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title=”Prof. Illana Gozes. Credit: Jonathan Blum, Tel Aviv University.” width=”800″ height=”530″>
An extensive international study led by Tel Aviv University found that an experimental drug which has been awarded orphan drug designation by the FDA for future treatment of a rare development disorder can also treat a variety of symptoms relating to autism, intellectual disability, and Alzheimer’s disease.
The experimental drug, NAP, was discovered in the lab of Prof. Illana Gozes of the Tel Aviv University Sackler Medical School’s Department of Human Molecular Genetics and Biochemistry. In recent years, the FDA has granted the experimental drug with orphan drug designation and pediatric rare disease designation for treatment of a rare developmental disorder called ADNP syndrome, which can cause a variety of symptoms, among them, hallmark features are intellectual disability and autism spectrum disorder.
In the current study, a team of researchers led by Prof. Gozes developed an innovative lab model and found that NAP can be effective in treating a broad spectrum of symptoms of ADNP syndrome, which is caused by mutations in the ADNP gene which is essential to cerebral development and protecting cerebral brain cells. Previous studies showed that ADNP syndrome is related to Alzheimer’s disease and certain types of mental disabilities, developmental delays, and autism.
Ramot, Tel Aviv University’s technology commerce company filed a number of patent applications to protect the technology and its implementation and, in collaboration with Prof. Gozes, is raising funds to finance further clinical research. Similarly, Ramot is in discussions regarding commercial collaboration with pharmaceutical companies. “We’re excited by this new discovery and believe that this is groundbreaking technology that will remedy a variety of symptoms and disabilities in a broad spectrum of orphan diseases,” said Prof. Keren Primor Cohen, CEO of Ramot.
The study, which is the culmination of the MD/Ph.D. student Dr. Gideon Carmon’s doctoral research, was joined by a team of researchers from Prof. Gozes’s lab: Dr. Shlomo Sergovich, Gal Hacohen-Kleiman, Inbar Ben-Horin-Hazak, Dr. Oxana Kapitansky, Alexandra Lubincheva, and Dr. Eliezer Giladi. The team was further joined by Dr. Moran Rubinstein, Prof. Noam Shomron, and Guy Shapira of TAU’s Sackler Faculty of Medicine, and Dr. Metsada Pasmanik Chor of Tel Aviv University’s George S. Wise Faculty of Life Sciences. Researchers from the Czech Republic, Greece, Germany, and Canada also participated. The article was published in the journal Biological Psychiatry.
Prof. Gozes explained that “NAP, in fact, comprises a short segment of the normal ADNP protein. We previously found that treatment using NAP corrects the function of human nerve cells afflicted with ADNP syndrome in a laboratory test-tube. In this study, we sought to examine the efficacy of NAP in treating various aspects of the syndrome using a model with the most harmful mutation, which allowed us to view brain development and facilitate remedying of behavioral problems.”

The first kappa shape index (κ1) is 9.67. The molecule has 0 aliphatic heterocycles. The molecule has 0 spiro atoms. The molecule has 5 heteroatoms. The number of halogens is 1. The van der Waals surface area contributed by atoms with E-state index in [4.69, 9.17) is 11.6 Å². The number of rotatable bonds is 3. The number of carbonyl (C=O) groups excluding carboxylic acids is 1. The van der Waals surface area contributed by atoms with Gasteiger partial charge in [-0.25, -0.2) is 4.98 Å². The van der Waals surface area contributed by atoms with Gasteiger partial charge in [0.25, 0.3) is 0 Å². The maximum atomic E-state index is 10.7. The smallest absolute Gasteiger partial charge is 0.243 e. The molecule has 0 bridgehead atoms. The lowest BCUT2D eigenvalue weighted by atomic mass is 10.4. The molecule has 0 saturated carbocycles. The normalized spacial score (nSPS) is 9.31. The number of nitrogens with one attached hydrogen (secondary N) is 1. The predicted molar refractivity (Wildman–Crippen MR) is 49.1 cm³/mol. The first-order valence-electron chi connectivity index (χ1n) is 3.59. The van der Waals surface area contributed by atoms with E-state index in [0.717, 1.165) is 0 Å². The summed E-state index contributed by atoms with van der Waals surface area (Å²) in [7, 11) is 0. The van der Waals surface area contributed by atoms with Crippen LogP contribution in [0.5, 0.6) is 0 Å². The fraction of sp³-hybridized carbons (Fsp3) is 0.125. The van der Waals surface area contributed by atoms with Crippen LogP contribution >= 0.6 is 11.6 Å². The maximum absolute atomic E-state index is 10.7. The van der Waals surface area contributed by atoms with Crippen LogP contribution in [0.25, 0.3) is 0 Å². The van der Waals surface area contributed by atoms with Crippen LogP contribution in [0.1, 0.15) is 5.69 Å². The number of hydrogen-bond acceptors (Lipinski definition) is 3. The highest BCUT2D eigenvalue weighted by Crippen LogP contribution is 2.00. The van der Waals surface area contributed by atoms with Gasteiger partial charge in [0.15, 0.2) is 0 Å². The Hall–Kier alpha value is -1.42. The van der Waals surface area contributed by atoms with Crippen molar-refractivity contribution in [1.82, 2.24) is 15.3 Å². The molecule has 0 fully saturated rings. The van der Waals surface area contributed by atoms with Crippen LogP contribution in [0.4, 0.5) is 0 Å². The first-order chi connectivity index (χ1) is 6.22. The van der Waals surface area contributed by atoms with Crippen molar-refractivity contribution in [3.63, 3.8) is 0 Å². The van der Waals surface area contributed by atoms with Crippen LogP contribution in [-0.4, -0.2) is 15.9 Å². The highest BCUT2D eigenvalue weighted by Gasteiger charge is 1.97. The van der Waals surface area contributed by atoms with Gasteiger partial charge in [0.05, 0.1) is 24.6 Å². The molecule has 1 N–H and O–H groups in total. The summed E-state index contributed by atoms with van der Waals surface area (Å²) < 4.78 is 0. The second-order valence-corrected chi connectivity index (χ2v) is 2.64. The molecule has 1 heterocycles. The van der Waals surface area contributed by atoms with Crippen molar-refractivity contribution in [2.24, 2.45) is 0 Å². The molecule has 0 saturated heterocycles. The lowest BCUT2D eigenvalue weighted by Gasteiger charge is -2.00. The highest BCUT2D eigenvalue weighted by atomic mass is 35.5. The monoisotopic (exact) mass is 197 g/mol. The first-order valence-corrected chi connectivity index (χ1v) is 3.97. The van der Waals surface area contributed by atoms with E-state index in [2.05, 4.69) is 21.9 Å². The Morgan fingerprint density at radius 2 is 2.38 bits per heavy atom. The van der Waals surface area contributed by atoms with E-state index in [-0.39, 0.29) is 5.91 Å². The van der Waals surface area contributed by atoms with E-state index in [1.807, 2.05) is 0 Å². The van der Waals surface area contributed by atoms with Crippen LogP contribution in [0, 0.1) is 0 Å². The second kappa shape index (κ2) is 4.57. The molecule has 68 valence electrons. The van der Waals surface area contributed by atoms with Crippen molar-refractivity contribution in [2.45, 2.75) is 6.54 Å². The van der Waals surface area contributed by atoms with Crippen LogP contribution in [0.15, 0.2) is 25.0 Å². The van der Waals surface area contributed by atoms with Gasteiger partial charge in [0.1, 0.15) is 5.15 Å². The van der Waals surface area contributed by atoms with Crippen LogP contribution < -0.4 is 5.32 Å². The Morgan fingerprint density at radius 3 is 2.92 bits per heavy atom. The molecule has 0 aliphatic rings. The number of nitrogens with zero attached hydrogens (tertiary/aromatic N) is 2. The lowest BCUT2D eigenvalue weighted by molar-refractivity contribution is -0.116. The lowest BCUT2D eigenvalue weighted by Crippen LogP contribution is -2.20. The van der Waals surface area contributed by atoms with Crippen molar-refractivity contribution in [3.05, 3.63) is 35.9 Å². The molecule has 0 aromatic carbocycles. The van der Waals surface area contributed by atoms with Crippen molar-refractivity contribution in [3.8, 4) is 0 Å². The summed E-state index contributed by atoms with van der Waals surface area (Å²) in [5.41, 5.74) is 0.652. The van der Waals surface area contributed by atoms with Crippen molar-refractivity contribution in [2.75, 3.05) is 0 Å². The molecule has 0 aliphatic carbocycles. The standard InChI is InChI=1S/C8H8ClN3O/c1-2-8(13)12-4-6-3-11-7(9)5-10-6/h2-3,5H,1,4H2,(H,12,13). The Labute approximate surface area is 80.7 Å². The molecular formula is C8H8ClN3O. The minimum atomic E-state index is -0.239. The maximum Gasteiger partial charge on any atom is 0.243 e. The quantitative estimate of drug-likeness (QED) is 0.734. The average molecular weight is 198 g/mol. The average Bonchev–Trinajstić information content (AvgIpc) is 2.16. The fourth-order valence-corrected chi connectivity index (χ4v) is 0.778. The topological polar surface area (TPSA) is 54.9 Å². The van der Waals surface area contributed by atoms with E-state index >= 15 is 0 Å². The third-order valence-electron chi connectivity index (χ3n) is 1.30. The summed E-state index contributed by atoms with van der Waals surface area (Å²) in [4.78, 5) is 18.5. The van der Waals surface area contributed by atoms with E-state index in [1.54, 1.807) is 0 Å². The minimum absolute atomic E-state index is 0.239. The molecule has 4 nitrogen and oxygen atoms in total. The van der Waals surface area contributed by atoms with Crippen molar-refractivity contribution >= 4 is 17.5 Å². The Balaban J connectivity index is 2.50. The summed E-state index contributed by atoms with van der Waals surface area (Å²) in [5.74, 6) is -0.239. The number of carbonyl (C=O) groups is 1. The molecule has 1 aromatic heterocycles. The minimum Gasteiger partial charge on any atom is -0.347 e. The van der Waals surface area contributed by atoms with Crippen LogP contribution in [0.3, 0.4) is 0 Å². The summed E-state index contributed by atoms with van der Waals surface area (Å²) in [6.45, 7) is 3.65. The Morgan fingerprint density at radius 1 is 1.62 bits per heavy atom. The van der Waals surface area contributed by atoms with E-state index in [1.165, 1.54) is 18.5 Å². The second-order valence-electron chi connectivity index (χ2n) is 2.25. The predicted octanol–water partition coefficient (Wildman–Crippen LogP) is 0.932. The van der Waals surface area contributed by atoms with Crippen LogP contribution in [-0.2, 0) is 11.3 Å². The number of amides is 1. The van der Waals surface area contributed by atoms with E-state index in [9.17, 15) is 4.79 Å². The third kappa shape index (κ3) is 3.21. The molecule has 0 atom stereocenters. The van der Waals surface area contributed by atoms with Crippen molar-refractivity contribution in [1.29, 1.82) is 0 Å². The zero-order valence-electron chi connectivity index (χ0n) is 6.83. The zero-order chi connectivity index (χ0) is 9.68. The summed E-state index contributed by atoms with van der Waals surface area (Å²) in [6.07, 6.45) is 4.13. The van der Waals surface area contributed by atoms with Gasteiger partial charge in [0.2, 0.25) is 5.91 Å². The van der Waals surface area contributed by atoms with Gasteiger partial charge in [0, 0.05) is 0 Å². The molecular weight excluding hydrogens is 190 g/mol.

The study, which examined a model using mice with ADNP syndrome, used objective methods to analyze behavior, electrical activity, and to further identify select protein contents in the brain. The researchers found that the mice suffering from ADNP syndrome demonstrated a broad spectrum of pathological outcomes, including increased rates of neonatal death immediately after birth, slowed development and aberrant gait, primarily among females, as well as poor voice communication.
Cerebral examinations demonstrated additional findings: A relatively small number of synapses—the points of contact tween nerve cells, impaired electrophysiological activity demonstrating a low potential for normal cerebral arousal, as well as precipitates (aggregates) of the Tau protein in young mice, similar to those in the brains of elderly Alzheimer’s disease patients.
For most of these symptoms, the researchers examined the effect of the future medicinal substance NAP—made of a short and normal segment of the ADNP protein, the same protein that is impaired because of the mutation. Prof. Gozes: “In the past, we have found that NAP corrects impaired functioning of ADNP that has mutated in the nerve cell model in the culture. We now examined its effect in vivo—in animals modeling the syndrome (ADNP mutation). To our amazement and joy, we discovered that treatment using NAP normalizes the functioning of these mice for most of the symptoms indicated above!”
Researchers further sought to identify—in the blood of the mice, a clear biological indicator of ADNP syndrome that will enable diagnosis of this severe disease and effective monitoring of treatment using a simple blood test. With the help of genetic sequencing technologies, they identified an anomaly in a manner characteristic only of females as well as a method for repair using NAP on five proteins (at the messenger RNA level). These findings matched the changes discovered in white blood cells of children suffering from ADNP syndrome. One of the indicators discovered is FOXO3—a protein with an important role in generating cerebral synapses and healthy aging.
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